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Tuesday 3 September 2013

Morning all

Well the theory about the children being at home disturbing the dogs was obviously wrong, because 4.30 am found me hanging around the back door, iPad in hand, chatting to E who is on her way to Paris for a couple of days, waiting for the return of Uhu from the depths of the orchard.

(Pink roses: Felicity.  White roses: Ice cream FWIW)

I had such a cathartic day yesterday, with Fifi and slept the sleep of the just for the first time in a long time.  She has three girls of similar ages to my two and HWISO, her and I were in hysterics about some of the similarities.  We were, of course, all three convinced that we were much nicer, more polite, better dressed (cue track suit rant but coyly admitting to wearing them ourselves "in the evenings when it's cold" but "never to the supermarket") and better at entertaining ourselves than our teenage children.  We had less clothes, less "toys", no mobiles and were much less selfish and more helpful.

Complete tommyrot, I suspect but being a parent, with no one to contradict you, gives you the right to look back on your former selves with rose tinted glasses.

When someone faces a problem with you, rather than for you, it is actually quite a relief.  Between bouts of giggling - I am still laughing that someone could recognise you across the street in Amsterdam by dint of your chesticles... - and lots of wide-eyed "He didn't"s, we got in the important stuff.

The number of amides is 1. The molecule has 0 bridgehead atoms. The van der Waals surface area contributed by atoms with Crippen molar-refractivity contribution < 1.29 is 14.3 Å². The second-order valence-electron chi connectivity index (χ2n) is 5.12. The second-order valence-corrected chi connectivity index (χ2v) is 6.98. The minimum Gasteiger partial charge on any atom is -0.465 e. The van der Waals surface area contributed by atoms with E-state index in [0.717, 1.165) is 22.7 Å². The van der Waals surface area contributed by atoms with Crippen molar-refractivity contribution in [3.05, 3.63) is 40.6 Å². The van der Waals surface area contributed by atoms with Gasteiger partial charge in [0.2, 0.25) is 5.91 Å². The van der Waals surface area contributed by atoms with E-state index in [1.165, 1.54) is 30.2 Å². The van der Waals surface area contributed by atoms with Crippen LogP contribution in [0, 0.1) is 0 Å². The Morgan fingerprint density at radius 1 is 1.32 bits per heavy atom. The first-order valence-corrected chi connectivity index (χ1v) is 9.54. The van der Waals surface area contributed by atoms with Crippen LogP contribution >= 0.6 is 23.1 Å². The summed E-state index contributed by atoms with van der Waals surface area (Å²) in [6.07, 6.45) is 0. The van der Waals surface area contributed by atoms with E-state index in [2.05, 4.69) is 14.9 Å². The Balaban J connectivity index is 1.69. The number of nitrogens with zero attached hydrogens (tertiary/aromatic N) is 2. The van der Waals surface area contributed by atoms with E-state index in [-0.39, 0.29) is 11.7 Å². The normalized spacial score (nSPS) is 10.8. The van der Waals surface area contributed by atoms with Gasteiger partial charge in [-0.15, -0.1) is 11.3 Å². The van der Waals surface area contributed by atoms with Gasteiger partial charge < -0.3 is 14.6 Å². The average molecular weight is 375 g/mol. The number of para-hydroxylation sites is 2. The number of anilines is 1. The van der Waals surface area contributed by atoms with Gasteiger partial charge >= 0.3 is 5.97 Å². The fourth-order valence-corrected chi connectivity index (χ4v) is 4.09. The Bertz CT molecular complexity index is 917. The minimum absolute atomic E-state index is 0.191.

That was the point of yesterday though.  The rose tinted glasses didn't have to be put on for Fifi.  She had obviously thought and assimilated my situation and had questions she wanted to ask and she asked them.  She asked them in a quiet way, with deep affection and didn't cry.  I was able to answer them in the same way and, most importantly, the stuff left unsaid was completely understood.  

I probably need to explain that I am not good at praise or admiration.  I was bought up in a very Victorian way, where any type of praise was meagre and thinking about one's self or one's achievements in anything other than a "modest" way was instantly condemned.  Ergo, when people tell me I am brave or doing really good work or that they love me and they don't want me to die, I am secretly pleased ..... for about 30 seconds....and then overcome by discomfort and guilt.  I am just not got good at it.  I tend to vaguely hand wave off "emotional" stuff in, often, a very flip and sometimes, unknowingly cruel, way.  

It's not you.  It's me.  Really.

I then got to the computer and an email from Selina.  We both ended up agreeing that being 21 was all very well, but wish we had enjoyed it, without the angst.  She managed to dig up a photo of me at that age. 

Darn, I miss those earrings ..... and the hair........


  1. You're doing REALLY great work, I love you, and I don't want you to die. Also, you're gorgeous and funny and inspirational and the most direct human being ever. Love love love love love and kisses,

    Commence waving it away, but I'm not looking. So there!